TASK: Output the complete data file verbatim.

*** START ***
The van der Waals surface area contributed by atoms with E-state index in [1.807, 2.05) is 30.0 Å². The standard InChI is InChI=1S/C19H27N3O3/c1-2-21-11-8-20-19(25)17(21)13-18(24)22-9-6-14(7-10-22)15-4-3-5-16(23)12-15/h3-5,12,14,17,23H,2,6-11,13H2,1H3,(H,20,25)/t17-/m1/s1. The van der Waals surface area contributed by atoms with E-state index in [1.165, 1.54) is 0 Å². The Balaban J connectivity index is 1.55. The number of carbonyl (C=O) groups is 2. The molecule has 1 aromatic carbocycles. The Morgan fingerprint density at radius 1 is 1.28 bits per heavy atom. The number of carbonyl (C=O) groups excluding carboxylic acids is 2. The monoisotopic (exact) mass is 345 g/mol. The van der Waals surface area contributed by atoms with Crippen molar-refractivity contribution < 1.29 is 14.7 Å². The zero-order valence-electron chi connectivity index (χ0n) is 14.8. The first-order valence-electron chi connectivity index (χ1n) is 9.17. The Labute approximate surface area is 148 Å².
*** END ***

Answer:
The van der Waals surface area contributed by atoms with E-state index in [1.807, 2.05) is 30.0 Å². The standard InChI is InChI=1S/C19H27N3O3/c1-2-21-11-8-20-19(25)17(21)13-18(24)22-9-6-14(7-10-22)15-4-3-5-16(23)12-15/h3-5,12,14,17,23H,2,6-11,13H2,1H3,(H,20,25)/t17-/m1/s1. The van der Waals surface area contributed by atoms with E-state index in [1.165, 1.54) is 0 Å². The Balaban J connectivity index is 1.55. The number of carbonyl (C=O) groups is 2. The molecule has 1 aromatic carbocycles. The Morgan fingerprint density at radius 1 is 1.28 bits per heavy atom. The number of carbonyl (C=O) groups excluding carboxylic acids is 2. The monoisotopic (exact) mass is 345 g/mol. The van der Waals surface area contributed by atoms with Crippen molar-refractivity contribution < 1.29 is 14.7 Å². The zero-order valence-electron chi connectivity index (χ0n) is 14.8. The first-order valence-electron chi connectivity index (χ1n) is 9.17. The Labute approximate surface area is 148 Å².